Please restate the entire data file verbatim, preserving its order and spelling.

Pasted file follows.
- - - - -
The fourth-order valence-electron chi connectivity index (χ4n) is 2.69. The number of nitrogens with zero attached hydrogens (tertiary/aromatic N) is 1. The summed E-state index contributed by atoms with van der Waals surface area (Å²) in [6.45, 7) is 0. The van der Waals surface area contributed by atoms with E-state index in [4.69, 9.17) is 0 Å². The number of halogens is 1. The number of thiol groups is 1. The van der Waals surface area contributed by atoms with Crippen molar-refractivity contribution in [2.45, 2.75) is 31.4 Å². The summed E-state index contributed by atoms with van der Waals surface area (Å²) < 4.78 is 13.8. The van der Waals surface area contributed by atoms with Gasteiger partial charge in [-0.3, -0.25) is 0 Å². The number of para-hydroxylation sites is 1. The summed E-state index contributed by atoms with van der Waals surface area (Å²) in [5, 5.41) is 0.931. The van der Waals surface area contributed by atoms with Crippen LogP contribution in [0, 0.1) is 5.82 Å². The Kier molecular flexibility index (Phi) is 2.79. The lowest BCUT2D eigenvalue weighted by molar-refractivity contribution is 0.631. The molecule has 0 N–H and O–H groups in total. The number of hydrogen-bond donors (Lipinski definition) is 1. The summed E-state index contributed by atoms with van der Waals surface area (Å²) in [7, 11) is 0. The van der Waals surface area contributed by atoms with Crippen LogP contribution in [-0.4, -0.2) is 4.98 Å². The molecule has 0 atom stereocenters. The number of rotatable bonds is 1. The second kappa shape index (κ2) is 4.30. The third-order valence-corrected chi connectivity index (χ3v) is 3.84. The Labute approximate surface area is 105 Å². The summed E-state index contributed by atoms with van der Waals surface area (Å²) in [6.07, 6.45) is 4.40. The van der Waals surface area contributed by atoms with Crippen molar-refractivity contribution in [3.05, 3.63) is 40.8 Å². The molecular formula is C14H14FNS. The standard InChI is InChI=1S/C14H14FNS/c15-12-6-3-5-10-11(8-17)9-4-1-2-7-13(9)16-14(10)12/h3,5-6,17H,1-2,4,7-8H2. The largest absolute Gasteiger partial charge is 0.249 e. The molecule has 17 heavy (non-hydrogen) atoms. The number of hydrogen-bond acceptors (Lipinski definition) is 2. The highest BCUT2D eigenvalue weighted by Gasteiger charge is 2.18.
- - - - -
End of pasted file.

The fourth-order valence-electron chi connectivity index (χ4n) is 2.69. The number of nitrogens with zero attached hydrogens (tertiary/aromatic N) is 1. The summed E-state index contributed by atoms with van der Waals surface area (Å²) in [6.45, 7) is 0. The van der Waals surface area contributed by atoms with E-state index in [4.69, 9.17) is 0 Å². The number of halogens is 1. The number of thiol groups is 1. The van der Waals surface area contributed by atoms with Crippen molar-refractivity contribution in [2.45, 2.75) is 31.4 Å². The summed E-state index contributed by atoms with van der Waals surface area (Å²) < 4.78 is 13.8. The van der Waals surface area contributed by atoms with Gasteiger partial charge in [-0.3, -0.25) is 0 Å². The number of para-hydroxylation sites is 1. The summed E-state index contributed by atoms with van der Waals surface area (Å²) in [5, 5.41) is 0.931. The van der Waals surface area contributed by atoms with Crippen LogP contribution in [0, 0.1) is 5.82 Å². The Kier molecular flexibility index (Phi) is 2.79. The lowest BCUT2D eigenvalue weighted by molar-refractivity contribution is 0.631. The molecule has 0 N–H and O–H groups in total. The number of hydrogen-bond donors (Lipinski definition) is 1. The summed E-state index contributed by atoms with van der Waals surface area (Å²) in [7, 11) is 0. The van der Waals surface area contributed by atoms with Crippen LogP contribution in [-0.4, -0.2) is 4.98 Å². The molecule has 0 atom stereocenters. The number of rotatable bonds is 1. The second kappa shape index (κ2) is 4.30. The third-order valence-corrected chi connectivity index (χ3v) is 3.84. The Labute approximate surface area is 105 Å². The summed E-state index contributed by atoms with van der Waals surface area (Å²) in [6.07, 6.45) is 4.40. The van der Waals surface area contributed by atoms with Crippen molar-refractivity contribution in [3.05, 3.63) is 40.8 Å². The molecular formula is C14H14FNS. The standard InChI is InChI=1S/C14H14FNS/c15-12-6-3-5-10-11(8-17)9-4-1-2-7-13(9)16-14(10)12/h3,5-6,17H,1-2,4,7-8H2. The largest absolute Gasteiger partial charge is 0.249 e. The molecule has 17 heavy (non-hydrogen) atoms. The number of hydrogen-bond acceptors (Lipinski definition) is 2. The highest BCUT2D eigenvalue weighted by Gasteiger charge is 2.18.